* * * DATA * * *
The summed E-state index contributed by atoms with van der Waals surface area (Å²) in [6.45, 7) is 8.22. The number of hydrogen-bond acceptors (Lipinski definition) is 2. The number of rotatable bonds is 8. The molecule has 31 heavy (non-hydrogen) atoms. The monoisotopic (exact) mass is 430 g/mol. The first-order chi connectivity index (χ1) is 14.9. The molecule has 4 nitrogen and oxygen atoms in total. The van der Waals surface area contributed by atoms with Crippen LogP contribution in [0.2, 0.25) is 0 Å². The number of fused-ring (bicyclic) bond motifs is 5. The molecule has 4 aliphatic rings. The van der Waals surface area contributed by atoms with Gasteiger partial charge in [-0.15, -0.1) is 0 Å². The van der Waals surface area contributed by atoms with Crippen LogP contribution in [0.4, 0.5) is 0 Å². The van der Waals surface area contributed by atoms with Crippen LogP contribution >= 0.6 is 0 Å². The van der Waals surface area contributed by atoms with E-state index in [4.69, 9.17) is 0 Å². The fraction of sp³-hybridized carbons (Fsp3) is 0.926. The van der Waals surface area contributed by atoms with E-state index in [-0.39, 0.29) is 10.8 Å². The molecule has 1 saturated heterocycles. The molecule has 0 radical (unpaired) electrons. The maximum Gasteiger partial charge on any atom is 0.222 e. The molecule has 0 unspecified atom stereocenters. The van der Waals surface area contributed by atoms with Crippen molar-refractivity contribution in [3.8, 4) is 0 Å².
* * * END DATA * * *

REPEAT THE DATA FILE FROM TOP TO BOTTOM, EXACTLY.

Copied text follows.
The summed E-state index contributed by atoms with van der Waals surface area (Å²) in [6.45, 7) is 8.22. The number of hydrogen-bond acceptors (Lipinski definition) is 2. The number of rotatable bonds is 8. The molecule has 31 heavy (non-hydrogen) atoms. The monoisotopic (exact) mass is 430 g/mol. The first-order chi connectivity index (χ1) is 14.9. The molecule has 4 nitrogen and oxygen atoms in total. The van der Waals surface area contributed by atoms with Crippen LogP contribution in [0.2, 0.25) is 0 Å². The number of fused-ring (bicyclic) bond motifs is 5. The molecule has 4 aliphatic rings. The van der Waals surface area contributed by atoms with Gasteiger partial charge in [-0.15, -0.1) is 0 Å². The van der Waals surface area contributed by atoms with Crippen LogP contribution in [0.4, 0.5) is 0 Å². The van der Waals surface area contributed by atoms with Crippen LogP contribution >= 0.6 is 0 Å². The van der Waals surface area contributed by atoms with E-state index in [4.69, 9.17) is 0 Å². The fraction of sp³-hybridized carbons (Fsp3) is 0.926. The van der Waals surface area contributed by atoms with E-state index in [-0.39, 0.29) is 10.8 Å². The molecule has 1 saturated heterocycles. The molecule has 0 radical (unpaired) electrons. The maximum Gasteiger partial charge on any atom is 0.222 e. The molecule has 0 unspecified atom stereocenters. The van der Waals surface area contributed by atoms with Crippen molar-refractivity contribution in [3.8, 4) is 0 Å².